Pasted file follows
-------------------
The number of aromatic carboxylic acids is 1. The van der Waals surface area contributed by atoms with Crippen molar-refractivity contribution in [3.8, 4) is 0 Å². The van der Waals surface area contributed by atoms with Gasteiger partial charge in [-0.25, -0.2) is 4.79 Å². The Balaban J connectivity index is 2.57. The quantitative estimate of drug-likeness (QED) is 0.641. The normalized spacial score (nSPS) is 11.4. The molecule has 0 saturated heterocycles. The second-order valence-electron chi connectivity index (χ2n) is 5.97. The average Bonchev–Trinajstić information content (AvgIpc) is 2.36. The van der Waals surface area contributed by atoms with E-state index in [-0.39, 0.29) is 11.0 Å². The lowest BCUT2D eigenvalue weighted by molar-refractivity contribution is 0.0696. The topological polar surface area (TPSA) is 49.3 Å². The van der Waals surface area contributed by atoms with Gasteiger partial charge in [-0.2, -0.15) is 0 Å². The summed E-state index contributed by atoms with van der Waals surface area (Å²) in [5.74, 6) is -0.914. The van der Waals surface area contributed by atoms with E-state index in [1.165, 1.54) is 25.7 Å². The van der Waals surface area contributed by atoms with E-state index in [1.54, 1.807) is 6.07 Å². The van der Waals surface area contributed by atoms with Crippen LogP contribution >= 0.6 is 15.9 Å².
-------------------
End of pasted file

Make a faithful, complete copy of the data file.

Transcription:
The number of aromatic carboxylic acids is 1. The van der Waals surface area contributed by atoms with Crippen molar-refractivity contribution in [3.8, 4) is 0 Å². The van der Waals surface area contributed by atoms with Gasteiger partial charge in [-0.25, -0.2) is 4.79 Å². The Balaban J connectivity index is 2.57. The quantitative estimate of drug-likeness (QED) is 0.641. The normalized spacial score (nSPS) is 11.4. The molecule has 0 saturated heterocycles. The second-order valence-electron chi connectivity index (χ2n) is 5.97. The average Bonchev–Trinajstić information content (AvgIpc) is 2.36. The van der Waals surface area contributed by atoms with E-state index in [-0.39, 0.29) is 11.0 Å². The lowest BCUT2D eigenvalue weighted by molar-refractivity contribution is 0.0696. The topological polar surface area (TPSA) is 49.3 Å². The van der Waals surface area contributed by atoms with Gasteiger partial charge in [-0.2, -0.15) is 0 Å². The summed E-state index contributed by atoms with van der Waals surface area (Å²) in [5.74, 6) is -0.914. The van der Waals surface area contributed by atoms with E-state index in [1.165, 1.54) is 25.7 Å². The van der Waals surface area contributed by atoms with E-state index in [1.54, 1.807) is 6.07 Å². The van der Waals surface area contributed by atoms with Crippen LogP contribution >= 0.6 is 15.9 Å².